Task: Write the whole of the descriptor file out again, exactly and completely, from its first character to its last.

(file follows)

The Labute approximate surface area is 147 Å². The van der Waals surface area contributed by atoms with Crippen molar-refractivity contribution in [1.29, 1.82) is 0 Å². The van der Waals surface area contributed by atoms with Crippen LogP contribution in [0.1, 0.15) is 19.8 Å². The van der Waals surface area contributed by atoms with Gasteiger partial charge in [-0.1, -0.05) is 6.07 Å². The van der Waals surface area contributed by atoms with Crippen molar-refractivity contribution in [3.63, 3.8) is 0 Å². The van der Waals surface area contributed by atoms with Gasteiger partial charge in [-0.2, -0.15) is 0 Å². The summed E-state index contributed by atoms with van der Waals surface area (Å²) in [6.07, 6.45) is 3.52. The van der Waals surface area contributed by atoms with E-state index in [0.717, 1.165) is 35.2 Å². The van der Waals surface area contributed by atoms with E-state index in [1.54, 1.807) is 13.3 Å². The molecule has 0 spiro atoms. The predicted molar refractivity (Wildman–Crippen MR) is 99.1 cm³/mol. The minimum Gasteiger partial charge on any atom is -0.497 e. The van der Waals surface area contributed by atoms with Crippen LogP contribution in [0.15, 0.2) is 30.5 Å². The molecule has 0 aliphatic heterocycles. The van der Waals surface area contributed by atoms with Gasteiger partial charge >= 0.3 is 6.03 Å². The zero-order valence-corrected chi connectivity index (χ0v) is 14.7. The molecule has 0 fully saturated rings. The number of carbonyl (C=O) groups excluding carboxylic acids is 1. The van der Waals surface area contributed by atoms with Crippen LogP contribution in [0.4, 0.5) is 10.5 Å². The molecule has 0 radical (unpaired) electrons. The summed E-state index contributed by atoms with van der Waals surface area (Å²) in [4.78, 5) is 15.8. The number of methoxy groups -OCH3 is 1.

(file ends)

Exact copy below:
The Labute approximate surface area is 147 Å². The van der Waals surface area contributed by atoms with Crippen molar-refractivity contribution in [1.29, 1.82) is 0 Å². The van der Waals surface area contributed by atoms with Crippen LogP contribution in [0.1, 0.15) is 19.8 Å². The van der Waals surface area contributed by atoms with Gasteiger partial charge in [-0.1, -0.05) is 6.07 Å². The van der Waals surface area contributed by atoms with Crippen molar-refractivity contribution in [3.63, 3.8) is 0 Å². The van der Waals surface area contributed by atoms with Gasteiger partial charge in [-0.2, -0.15) is 0 Å². The summed E-state index contributed by atoms with van der Waals surface area (Å²) in [6.07, 6.45) is 3.52. The van der Waals surface area contributed by atoms with E-state index in [0.717, 1.165) is 35.2 Å². The van der Waals surface area contributed by atoms with E-state index in [1.54, 1.807) is 13.3 Å². The molecule has 0 spiro atoms. The predicted molar refractivity (Wildman–Crippen MR) is 99.1 cm³/mol. The minimum Gasteiger partial charge on any atom is -0.497 e. The van der Waals surface area contributed by atoms with Crippen LogP contribution in [0.15, 0.2) is 30.5 Å². The molecule has 0 aliphatic heterocycles. The van der Waals surface area contributed by atoms with Gasteiger partial charge >= 0.3 is 6.03 Å². The zero-order valence-corrected chi connectivity index (χ0v) is 14.7. The molecule has 0 fully saturated rings. The number of carbonyl (C=O) groups excluding carboxylic acids is 1. The van der Waals surface area contributed by atoms with Crippen LogP contribution in [0.4, 0.5) is 10.5 Å². The molecule has 0 radical (unpaired) electrons. The summed E-state index contributed by atoms with van der Waals surface area (Å²) in [4.78, 5) is 15.8. The number of methoxy groups -OCH3 is 1.